With the rapid advancement of digital technologies, the adoption of cloud computing, and the increasing prevalence of data-intensive applications, the demand for data center services has experienced significant growth. As a result, data center infrastructure has expanded considerably, accompanied by higher maintenance requirements. According to Mordor Intelligence, the data center services market is projected to grow at an impressive CAGR of 13.8% from 2023 to 2028.
The surge in demand for cloud computing and artificial intelligence has been a catalyst for new developments in the data center space. At its simplest, a data center is a physical facility housing compute and storage hardware that organizations use to support applications and data. A data center’s design is based on a network of computing and storage resources that enable the delivery of shared applications and data. (Cisco)
Globally there are over three hundred “hyperscale” data centers in the pipeline, with a significant concentration in the United States, as reported by Synergy Research Group. These data centers primarily cater to internet companies offering Infrastructure-as-a-Service, Platform-as-a-Service, and Software-as-a-Service solutions. The growth potential of this rapidly scaling business model has attracted substantial investments.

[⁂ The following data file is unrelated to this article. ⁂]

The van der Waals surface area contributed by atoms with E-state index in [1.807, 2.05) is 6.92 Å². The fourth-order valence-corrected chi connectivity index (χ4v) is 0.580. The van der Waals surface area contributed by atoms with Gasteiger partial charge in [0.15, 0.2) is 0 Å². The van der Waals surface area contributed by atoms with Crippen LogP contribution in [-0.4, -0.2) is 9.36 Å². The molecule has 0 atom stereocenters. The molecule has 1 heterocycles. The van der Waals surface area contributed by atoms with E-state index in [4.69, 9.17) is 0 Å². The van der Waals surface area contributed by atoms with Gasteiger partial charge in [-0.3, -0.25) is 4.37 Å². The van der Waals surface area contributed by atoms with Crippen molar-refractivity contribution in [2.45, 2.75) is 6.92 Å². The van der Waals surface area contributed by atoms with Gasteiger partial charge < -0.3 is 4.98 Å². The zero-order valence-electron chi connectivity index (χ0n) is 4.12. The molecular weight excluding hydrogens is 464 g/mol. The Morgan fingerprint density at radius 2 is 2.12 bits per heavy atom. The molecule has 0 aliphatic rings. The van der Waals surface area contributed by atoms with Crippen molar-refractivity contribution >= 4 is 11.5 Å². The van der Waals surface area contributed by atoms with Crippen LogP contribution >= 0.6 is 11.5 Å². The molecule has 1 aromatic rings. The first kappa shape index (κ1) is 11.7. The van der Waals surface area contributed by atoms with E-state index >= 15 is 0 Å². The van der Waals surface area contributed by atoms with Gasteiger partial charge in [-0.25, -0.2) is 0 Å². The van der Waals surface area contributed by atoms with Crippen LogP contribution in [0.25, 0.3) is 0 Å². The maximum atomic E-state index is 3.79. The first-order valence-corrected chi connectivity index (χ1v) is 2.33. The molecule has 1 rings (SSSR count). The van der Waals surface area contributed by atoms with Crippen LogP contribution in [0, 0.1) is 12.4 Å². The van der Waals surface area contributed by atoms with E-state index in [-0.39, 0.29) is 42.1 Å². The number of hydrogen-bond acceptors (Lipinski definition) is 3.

The year 2022 witnessed a remarkable level of activity in the data center services industry, with 187 mergers and acquisitions (M&A) valued at a total of $48 billion. The M&A activity has been heavily dominated by private equity, accounting for 91% of the deal flow in 2022, marking a substantial increase from 66% in 2021.
Amidst this dynamic landscape, three key trends are emerging within the data center space, providing the catalyst for future consolidation in the industry; 1) HVAC Innovation, 2) Modular and Micro Data Centers Fueled by Edge Computing, and 3) Improved Physical Security Measures.
1. HVAC Innovation
HVAC systems ensure proper air quality, temperature, and humidity within data centers. Many HVAC equipment companies have strategically focused on entering the data center sector and have accomplished this through acquisitions. Efficient cooling systems are paramount for optimizing data center operations, given that cooling accounts for 40% of a data center’s energy consumption. To meet this demand, companies are shifting away from traditional fan-based cooling systems and embracing new technologies. A prime example is the implementation of liquid cooling, a cutting-edge process that involves installing liquid tubes in data racks to transfer heat into water, significantly enhancing cooling efficiency. Liquid cooling is 50 times more effective than air cooling. As a result, the market for liquid cooling solutions is predicted to surpass $3 billion by 2026, exhibiting a compound annual growth rate (CAGR) of 50.4% from 2021 to 2026, driven by the adoption across hyper-scale providers.